2. Superposition is used for the required quantity, particularly for the internal forces. If the value of

quantity Q (say an ordinate of an internal force) computed in the actual load case in step 2 is denoted

by subscript o and the value obtained in the virtual load case by subscript 1 then the final value of Q

is

Q = Qo + X Q1

7

Execution of this step is shown in demonstration examples.

The algorithm specified in the previous section is applied in several demonstration examples. In these

examples, the thermal effects and support settlement are also treated. Recall that in statically indeterminate

structures these effects induce forces. The effect of the shear force on deflections is neglected.

The principle of virtual forces is exclusively utilized for the computation of deflections forthwith. In the

wake of it, a notation needs to be introduced to distinguish the load cases that occur in the PVf applications.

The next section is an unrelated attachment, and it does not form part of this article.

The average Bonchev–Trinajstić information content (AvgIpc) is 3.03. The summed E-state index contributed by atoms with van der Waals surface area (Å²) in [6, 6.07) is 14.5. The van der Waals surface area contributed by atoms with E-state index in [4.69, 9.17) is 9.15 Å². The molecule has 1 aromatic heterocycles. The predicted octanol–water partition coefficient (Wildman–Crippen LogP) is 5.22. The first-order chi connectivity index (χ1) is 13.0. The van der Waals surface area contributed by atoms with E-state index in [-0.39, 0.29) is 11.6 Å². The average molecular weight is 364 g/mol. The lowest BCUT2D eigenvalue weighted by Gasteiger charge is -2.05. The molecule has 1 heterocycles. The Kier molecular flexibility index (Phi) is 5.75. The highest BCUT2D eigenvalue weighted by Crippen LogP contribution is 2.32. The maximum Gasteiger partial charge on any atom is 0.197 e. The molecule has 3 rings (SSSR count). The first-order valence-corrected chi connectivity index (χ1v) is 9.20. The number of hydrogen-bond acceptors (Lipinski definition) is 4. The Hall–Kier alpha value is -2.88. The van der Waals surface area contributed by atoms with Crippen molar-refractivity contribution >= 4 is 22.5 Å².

All load cases refer to primary structure.

• Subscript 1 indicates the load case unit force in place and direction of the redundant. This load case

plays two parts:

– the virtual load case in PVf (it acts twice in this part in steps 2 and 3), in this role it also can be

distinguished by δ instead of the subcript 1 ,

– the real load case, unit redundant force X = 1

The algorithm is applied to the structure in Sketch 7. The quantities in step 2, load case 0 (actual load on

the primary structure) get index o in order to distinguish them from the values in other load cases and from

the final values in particular. Steps 1, 2 and 3 are self-explaining in Sketch 7. It remains to complete the

steps by evaluations of ∆o and δ: